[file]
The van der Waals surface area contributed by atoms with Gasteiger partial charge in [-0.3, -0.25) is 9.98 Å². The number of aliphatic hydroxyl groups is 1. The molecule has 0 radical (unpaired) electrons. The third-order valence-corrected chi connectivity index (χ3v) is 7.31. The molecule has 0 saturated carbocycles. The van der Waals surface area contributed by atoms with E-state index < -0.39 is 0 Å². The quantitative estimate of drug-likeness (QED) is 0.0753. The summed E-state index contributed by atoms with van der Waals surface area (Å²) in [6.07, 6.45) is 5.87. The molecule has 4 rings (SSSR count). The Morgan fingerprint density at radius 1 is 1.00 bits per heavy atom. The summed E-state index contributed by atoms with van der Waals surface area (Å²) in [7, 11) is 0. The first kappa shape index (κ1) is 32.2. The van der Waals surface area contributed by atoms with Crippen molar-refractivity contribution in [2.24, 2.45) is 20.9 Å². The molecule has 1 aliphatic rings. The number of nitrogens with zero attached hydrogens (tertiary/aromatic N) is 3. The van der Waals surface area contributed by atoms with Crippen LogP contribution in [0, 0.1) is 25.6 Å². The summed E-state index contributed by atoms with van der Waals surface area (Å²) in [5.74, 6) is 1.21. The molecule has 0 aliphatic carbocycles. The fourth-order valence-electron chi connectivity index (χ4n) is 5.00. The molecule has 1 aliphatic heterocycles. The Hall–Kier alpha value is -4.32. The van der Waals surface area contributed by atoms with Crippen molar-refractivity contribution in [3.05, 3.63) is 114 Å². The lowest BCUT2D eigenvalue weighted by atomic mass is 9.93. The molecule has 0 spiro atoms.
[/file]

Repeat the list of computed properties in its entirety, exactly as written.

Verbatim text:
The van der Waals surface area contributed by atoms with Gasteiger partial charge in [-0.3, -0.25) is 9.98 Å². The number of aliphatic hydroxyl groups is 1. The molecule has 0 radical (unpaired) electrons. The third-order valence-corrected chi connectivity index (χ3v) is 7.31. The molecule has 0 saturated carbocycles. The van der Waals surface area contributed by atoms with E-state index < -0.39 is 0 Å². The quantitative estimate of drug-likeness (QED) is 0.0753. The summed E-state index contributed by atoms with van der Waals surface area (Å²) in [6.07, 6.45) is 5.87. The molecule has 4 rings (SSSR count). The Morgan fingerprint density at radius 1 is 1.00 bits per heavy atom. The summed E-state index contributed by atoms with van der Waals surface area (Å²) in [7, 11) is 0. The first kappa shape index (κ1) is 32.2. The van der Waals surface area contributed by atoms with Crippen molar-refractivity contribution in [2.24, 2.45) is 20.9 Å². The molecule has 1 aliphatic rings. The number of nitrogens with zero attached hydrogens (tertiary/aromatic N) is 3. The van der Waals surface area contributed by atoms with Crippen LogP contribution in [0, 0.1) is 25.6 Å². The summed E-state index contributed by atoms with van der Waals surface area (Å²) in [5.74, 6) is 1.21. The molecule has 0 aliphatic carbocycles. The fourth-order valence-electron chi connectivity index (χ4n) is 5.00. The molecule has 1 aliphatic heterocycles. The Hall–Kier alpha value is -4.32. The van der Waals surface area contributed by atoms with Crippen molar-refractivity contribution in [3.05, 3.63) is 114 Å². The lowest BCUT2D eigenvalue weighted by atomic mass is 9.93. The molecule has 0 spiro atoms.